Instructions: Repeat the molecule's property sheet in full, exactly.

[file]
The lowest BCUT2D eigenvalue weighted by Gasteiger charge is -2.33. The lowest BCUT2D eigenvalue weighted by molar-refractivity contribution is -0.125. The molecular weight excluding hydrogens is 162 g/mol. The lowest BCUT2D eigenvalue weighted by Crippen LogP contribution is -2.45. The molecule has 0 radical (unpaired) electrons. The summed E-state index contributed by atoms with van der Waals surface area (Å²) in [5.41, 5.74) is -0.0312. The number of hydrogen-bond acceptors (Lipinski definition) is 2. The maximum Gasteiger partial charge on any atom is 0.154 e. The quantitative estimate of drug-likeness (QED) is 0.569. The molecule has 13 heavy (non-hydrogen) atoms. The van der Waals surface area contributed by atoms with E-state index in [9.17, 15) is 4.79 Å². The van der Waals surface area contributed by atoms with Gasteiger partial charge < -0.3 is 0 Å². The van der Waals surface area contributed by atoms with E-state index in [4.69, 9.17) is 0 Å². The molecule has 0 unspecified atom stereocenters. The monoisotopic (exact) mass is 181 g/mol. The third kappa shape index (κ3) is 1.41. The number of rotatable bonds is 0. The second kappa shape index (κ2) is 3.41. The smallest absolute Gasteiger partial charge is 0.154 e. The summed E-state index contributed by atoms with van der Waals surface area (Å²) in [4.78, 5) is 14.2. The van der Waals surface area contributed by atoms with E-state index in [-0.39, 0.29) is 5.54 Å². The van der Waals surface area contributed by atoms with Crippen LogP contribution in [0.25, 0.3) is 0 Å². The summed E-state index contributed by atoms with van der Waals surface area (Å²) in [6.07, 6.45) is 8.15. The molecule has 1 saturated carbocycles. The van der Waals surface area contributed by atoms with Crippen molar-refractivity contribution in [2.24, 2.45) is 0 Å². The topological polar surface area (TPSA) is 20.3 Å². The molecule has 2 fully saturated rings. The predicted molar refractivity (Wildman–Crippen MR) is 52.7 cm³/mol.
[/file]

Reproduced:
The lowest BCUT2D eigenvalue weighted by Gasteiger charge is -2.33. The lowest BCUT2D eigenvalue weighted by molar-refractivity contribution is -0.125. The molecular weight excluding hydrogens is 162 g/mol. The lowest BCUT2D eigenvalue weighted by Crippen LogP contribution is -2.45. The molecule has 0 radical (unpaired) electrons. The summed E-state index contributed by atoms with van der Waals surface area (Å²) in [5.41, 5.74) is -0.0312. The number of hydrogen-bond acceptors (Lipinski definition) is 2. The maximum Gasteiger partial charge on any atom is 0.154 e. The quantitative estimate of drug-likeness (QED) is 0.569. The molecule has 13 heavy (non-hydrogen) atoms. The van der Waals surface area contributed by atoms with E-state index in [9.17, 15) is 4.79 Å². The van der Waals surface area contributed by atoms with Gasteiger partial charge < -0.3 is 0 Å². The van der Waals surface area contributed by atoms with E-state index in [4.69, 9.17) is 0 Å². The molecule has 0 unspecified atom stereocenters. The monoisotopic (exact) mass is 181 g/mol. The third kappa shape index (κ3) is 1.41. The number of rotatable bonds is 0. The second kappa shape index (κ2) is 3.41. The smallest absolute Gasteiger partial charge is 0.154 e. The summed E-state index contributed by atoms with van der Waals surface area (Å²) in [4.78, 5) is 14.2. The van der Waals surface area contributed by atoms with E-state index in [-0.39, 0.29) is 5.54 Å². The van der Waals surface area contributed by atoms with Crippen LogP contribution in [0.25, 0.3) is 0 Å². The summed E-state index contributed by atoms with van der Waals surface area (Å²) in [6.07, 6.45) is 8.15. The molecule has 1 saturated carbocycles. The van der Waals surface area contributed by atoms with Crippen molar-refractivity contribution in [2.24, 2.45) is 0 Å². The topological polar surface area (TPSA) is 20.3 Å². The molecule has 2 fully saturated rings. The predicted molar refractivity (Wildman–Crippen MR) is 52.7 cm³/mol.